Static Pressure Probe

Ram Air Test Preparations

One theory about air intakes is that some of them take advantage of a ram air effect.  This potentially applies to the Eventuri intake that I am currently using or APR intake that I previously had.  It is also a concept that is linked to the supposed benefits of the air scoop that I tested previously.

To try and determine if there is a ram air effect going on under the GTI hood I installed a static pressure probe inside the grill on the drivers side inlet to the airbox.

Static Pressure Probe
Static Pressure Probe

The theory goes that at the front of the car there are areas where oncoming air is forced into the intake path and increases the air pressure, thus pushing air into the airbox rather than relying on vacuum from the engine side to pull air in.

Static Pressure Probe
Static Pressure Probe

As the pictures above show, the static probe is placed right at the entrance to the intake pathway.  As a bonus, for the first round of tests the air scoop will be in place.

Static Probe Signal Line
Static Probe Signal Line

The pressure line from the static probe is routed through the engine compartment and into the cabin.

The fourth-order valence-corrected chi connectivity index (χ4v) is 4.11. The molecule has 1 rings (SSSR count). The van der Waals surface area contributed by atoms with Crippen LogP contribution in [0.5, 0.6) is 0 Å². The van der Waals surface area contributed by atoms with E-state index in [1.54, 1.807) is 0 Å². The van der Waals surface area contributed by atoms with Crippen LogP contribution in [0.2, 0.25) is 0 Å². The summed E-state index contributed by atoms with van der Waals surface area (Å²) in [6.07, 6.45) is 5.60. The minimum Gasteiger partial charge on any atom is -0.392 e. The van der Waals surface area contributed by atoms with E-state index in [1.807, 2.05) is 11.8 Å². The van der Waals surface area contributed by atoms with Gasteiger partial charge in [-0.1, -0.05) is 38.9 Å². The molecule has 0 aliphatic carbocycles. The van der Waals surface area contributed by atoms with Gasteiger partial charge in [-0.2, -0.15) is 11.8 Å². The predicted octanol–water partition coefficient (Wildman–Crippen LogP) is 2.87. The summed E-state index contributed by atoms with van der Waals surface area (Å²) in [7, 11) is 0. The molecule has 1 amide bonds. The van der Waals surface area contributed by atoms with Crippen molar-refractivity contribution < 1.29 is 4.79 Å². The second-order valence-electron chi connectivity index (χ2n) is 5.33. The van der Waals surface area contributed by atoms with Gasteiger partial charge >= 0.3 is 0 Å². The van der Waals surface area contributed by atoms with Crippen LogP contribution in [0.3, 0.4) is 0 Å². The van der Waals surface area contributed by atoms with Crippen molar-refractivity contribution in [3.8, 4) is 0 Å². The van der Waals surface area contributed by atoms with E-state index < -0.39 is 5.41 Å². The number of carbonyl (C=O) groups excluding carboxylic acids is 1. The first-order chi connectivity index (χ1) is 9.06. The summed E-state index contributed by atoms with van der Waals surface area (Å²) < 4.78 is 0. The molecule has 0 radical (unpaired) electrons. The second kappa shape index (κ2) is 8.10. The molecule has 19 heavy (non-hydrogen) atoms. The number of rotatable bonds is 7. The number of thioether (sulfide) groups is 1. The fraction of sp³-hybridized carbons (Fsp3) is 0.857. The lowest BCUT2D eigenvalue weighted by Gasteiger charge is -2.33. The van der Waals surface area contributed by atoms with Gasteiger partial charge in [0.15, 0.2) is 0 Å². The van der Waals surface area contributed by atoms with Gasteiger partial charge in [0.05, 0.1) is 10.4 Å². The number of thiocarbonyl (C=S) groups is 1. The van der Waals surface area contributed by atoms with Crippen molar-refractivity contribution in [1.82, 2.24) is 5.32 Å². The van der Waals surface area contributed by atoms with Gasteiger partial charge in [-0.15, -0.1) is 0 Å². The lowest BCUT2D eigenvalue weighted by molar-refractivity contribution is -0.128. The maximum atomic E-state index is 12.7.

Differential Pressure Gauge
Differential Pressure Gauge

Inside the cabin the pressure line is connected to one of the ports on a small self-contained differential pressure gauge.

With the installation of the sensor and data logger complete next will be driving the car to determine how much, if any, pressure is built up at the entrance to the air intake.

4 thoughts on “Ram Air Test Preparations”

  1. Really appreciate all the intake permutations and testing that you’ve done. Just wondering if you’ve run any tests to determine whether blocking the open section of the intake on the passenger side using the air intake trim plate (OEM part# 5Q0129849 / 5Q0 129 849) has any effect on intake temps?

    1. I’ve operated with that area open and covered but haven’t made a comprehensive evaluation. It looks like the intake pulls in some engine compartment air when the vehicle is stationary, but then the car is stationary so it doesn’t affect much. During normal operations I haven’t found a difference. A preliminary look at differences in airbox temps during a WOT pull seem to show slightly lower temps going into the airbox, but it was only in the single digit range lower and I haven’t logged enough to have confidence the difference exists.

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